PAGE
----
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    Quit stigmatizing naloxone

    If vocabulary is the problem, change terminology and start saving lives

    Jeffrey FudinWhat do naloxone and epinephrine formulations for in-home use have in common? Both are lifesaving medications that have been around for more than 40 years. Naloxone, however, has at times been treated as the “redheaded stepchild” of emergency medicines, especially in connection with in-home use.

    Few pharmaceuticals can serve as antidotes, and fewer can be used in the home.

    Some that come to mind are parasympathomimetics such as neostigmine or edrophonium for tubocurarine exposure or myasthenia crisis respectively, antihistamines and epinephrine for anaphylaxis, flumazenil for benzodiazepines, etc.

    While mortality from anaphylaxis has declined over the years, in large part as a result of in-home availability of epinephrine1, mortality and morbidity from opioid “overdose” have increased sixfold.2

    As the number of cases of chronic pain and substance-abuse disorder continues to increase across the United States, opioid-related morbidity and mortality also continue to pose a costly and dangerous public health threat.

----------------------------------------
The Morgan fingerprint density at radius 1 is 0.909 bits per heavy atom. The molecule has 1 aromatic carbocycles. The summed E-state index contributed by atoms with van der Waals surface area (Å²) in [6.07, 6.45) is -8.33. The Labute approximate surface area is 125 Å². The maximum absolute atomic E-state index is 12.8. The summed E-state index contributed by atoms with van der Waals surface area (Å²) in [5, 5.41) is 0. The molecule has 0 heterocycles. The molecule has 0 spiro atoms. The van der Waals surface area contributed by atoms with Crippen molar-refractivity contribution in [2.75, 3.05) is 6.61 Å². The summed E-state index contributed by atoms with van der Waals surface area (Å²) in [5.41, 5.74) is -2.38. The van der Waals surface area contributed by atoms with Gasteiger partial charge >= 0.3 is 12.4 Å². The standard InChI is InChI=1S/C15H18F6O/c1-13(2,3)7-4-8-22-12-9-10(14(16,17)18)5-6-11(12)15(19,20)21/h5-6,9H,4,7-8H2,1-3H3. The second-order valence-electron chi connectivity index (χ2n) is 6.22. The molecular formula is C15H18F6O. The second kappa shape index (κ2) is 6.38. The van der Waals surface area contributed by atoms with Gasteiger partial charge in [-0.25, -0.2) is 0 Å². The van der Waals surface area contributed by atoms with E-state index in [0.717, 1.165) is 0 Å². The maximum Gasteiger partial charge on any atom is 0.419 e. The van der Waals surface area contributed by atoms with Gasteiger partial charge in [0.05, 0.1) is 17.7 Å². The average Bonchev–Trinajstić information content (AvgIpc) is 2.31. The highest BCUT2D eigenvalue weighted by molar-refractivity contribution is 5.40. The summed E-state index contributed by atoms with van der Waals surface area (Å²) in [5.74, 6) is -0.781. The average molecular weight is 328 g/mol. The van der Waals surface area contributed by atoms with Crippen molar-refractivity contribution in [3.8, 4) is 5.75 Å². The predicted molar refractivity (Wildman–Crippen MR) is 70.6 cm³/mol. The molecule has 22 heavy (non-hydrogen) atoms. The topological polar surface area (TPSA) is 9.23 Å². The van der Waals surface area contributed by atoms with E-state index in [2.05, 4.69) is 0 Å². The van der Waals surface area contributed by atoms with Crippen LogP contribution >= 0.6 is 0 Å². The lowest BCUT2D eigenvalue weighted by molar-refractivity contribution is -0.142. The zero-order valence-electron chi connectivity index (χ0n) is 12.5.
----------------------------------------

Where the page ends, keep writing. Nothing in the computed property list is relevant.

The bee-sting analogy

    If someone allergic to bee stings were forced to become a beekeeper, would you deny that person an Epi-Pen?

    Did you answer no? Then why should naloxone be denied as the standard of care for chronic pain patients who can find no alternative for relief but opioids? 

    Many federal and state efforts have sought to increase access to naloxone and reduce liability risk through the passage of Good Samaritan laws.3,4 However, there remains a stigma associated with naloxone that poses a barrier to widespread prescribing.

    Jeffrey Fudin, PharmD, DAAPM, FCCP, FASHP
    Jeffrey Fudin, PharmD, DAAPM, FCCP, FASHP is a clinical pharmacy specialist, Stratton V.A. Medical Center, Albany N.Y., and adjunct ...
    Mena Raouf, PharmD Candidate 2016
    Mena Raouf is a 2016 PharmD candidate at Albany College of Pharmacy and Health Sciences, Albany, N.Y.


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